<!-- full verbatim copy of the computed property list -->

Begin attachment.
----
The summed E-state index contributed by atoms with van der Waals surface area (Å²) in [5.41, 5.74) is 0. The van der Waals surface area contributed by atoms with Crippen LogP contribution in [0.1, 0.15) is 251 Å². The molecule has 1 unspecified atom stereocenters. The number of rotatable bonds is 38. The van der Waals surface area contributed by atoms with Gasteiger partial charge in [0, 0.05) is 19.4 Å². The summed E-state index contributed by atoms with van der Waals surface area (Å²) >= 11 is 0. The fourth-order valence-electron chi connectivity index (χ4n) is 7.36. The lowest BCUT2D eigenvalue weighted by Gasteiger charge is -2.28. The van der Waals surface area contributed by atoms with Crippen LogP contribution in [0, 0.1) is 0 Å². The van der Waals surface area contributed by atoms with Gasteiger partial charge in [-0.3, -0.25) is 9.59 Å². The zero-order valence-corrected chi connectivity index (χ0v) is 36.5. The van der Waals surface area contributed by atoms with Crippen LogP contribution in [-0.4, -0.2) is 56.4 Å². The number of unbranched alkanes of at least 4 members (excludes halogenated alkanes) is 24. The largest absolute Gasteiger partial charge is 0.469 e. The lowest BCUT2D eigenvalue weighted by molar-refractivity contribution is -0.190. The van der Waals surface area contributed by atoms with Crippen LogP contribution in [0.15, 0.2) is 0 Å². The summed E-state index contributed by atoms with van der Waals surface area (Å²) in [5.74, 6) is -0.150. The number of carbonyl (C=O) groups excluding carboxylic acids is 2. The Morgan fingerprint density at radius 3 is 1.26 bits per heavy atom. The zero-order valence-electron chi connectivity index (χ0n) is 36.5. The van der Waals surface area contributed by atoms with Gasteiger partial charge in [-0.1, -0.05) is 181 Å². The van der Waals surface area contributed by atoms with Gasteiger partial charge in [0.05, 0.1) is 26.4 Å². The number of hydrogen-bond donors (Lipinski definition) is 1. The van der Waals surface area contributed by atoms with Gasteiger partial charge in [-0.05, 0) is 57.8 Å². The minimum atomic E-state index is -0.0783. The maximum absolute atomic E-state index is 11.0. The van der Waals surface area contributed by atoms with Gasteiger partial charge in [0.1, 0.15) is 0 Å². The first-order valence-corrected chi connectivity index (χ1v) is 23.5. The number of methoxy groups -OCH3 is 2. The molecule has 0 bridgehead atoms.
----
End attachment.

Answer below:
The summed E-state index contributed by atoms with van der Waals surface area (Å²) in [5.41, 5.74) is 0. The van der Waals surface area contributed by atoms with Crippen LogP contribution in [0.1, 0.15) is 251 Å². The molecule has 1 unspecified atom stereocenters. The number of rotatable bonds is 38. The van der Waals surface area contributed by atoms with Gasteiger partial charge in [0, 0.05) is 19.4 Å². The summed E-state index contributed by atoms with van der Waals surface area (Å²) >= 11 is 0. The fourth-order valence-electron chi connectivity index (χ4n) is 7.36. The lowest BCUT2D eigenvalue weighted by Gasteiger charge is -2.28. The van der Waals surface area contributed by atoms with Crippen LogP contribution in [0, 0.1) is 0 Å². The van der Waals surface area contributed by atoms with Gasteiger partial charge in [-0.3, -0.25) is 9.59 Å². The zero-order valence-corrected chi connectivity index (χ0v) is 36.5. The van der Waals surface area contributed by atoms with Crippen LogP contribution in [-0.4, -0.2) is 56.4 Å². The number of unbranched alkanes of at least 4 members (excludes halogenated alkanes) is 24. The largest absolute Gasteiger partial charge is 0.469 e. The lowest BCUT2D eigenvalue weighted by molar-refractivity contribution is -0.190. The van der Waals surface area contributed by atoms with Crippen LogP contribution in [0.15, 0.2) is 0 Å². The summed E-state index contributed by atoms with van der Waals surface area (Å²) in [5.74, 6) is -0.150. The number of carbonyl (C=O) groups excluding carboxylic acids is 2. The Morgan fingerprint density at radius 3 is 1.26 bits per heavy atom. The zero-order valence-electron chi connectivity index (χ0n) is 36.5. The van der Waals surface area contributed by atoms with Gasteiger partial charge in [-0.1, -0.05) is 181 Å². The van der Waals surface area contributed by atoms with Gasteiger partial charge in [0.05, 0.1) is 26.4 Å². The number of hydrogen-bond donors (Lipinski definition) is 1. The van der Waals surface area contributed by atoms with Gasteiger partial charge in [-0.05, 0) is 57.8 Å². The minimum atomic E-state index is -0.0783. The maximum absolute atomic E-state index is 11.0. The van der Waals surface area contributed by atoms with Gasteiger partial charge in [0.1, 0.15) is 0 Å². The first-order valence-corrected chi connectivity index (χ1v) is 23.5. The number of methoxy groups -OCH3 is 2. The molecule has 0 bridgehead atoms.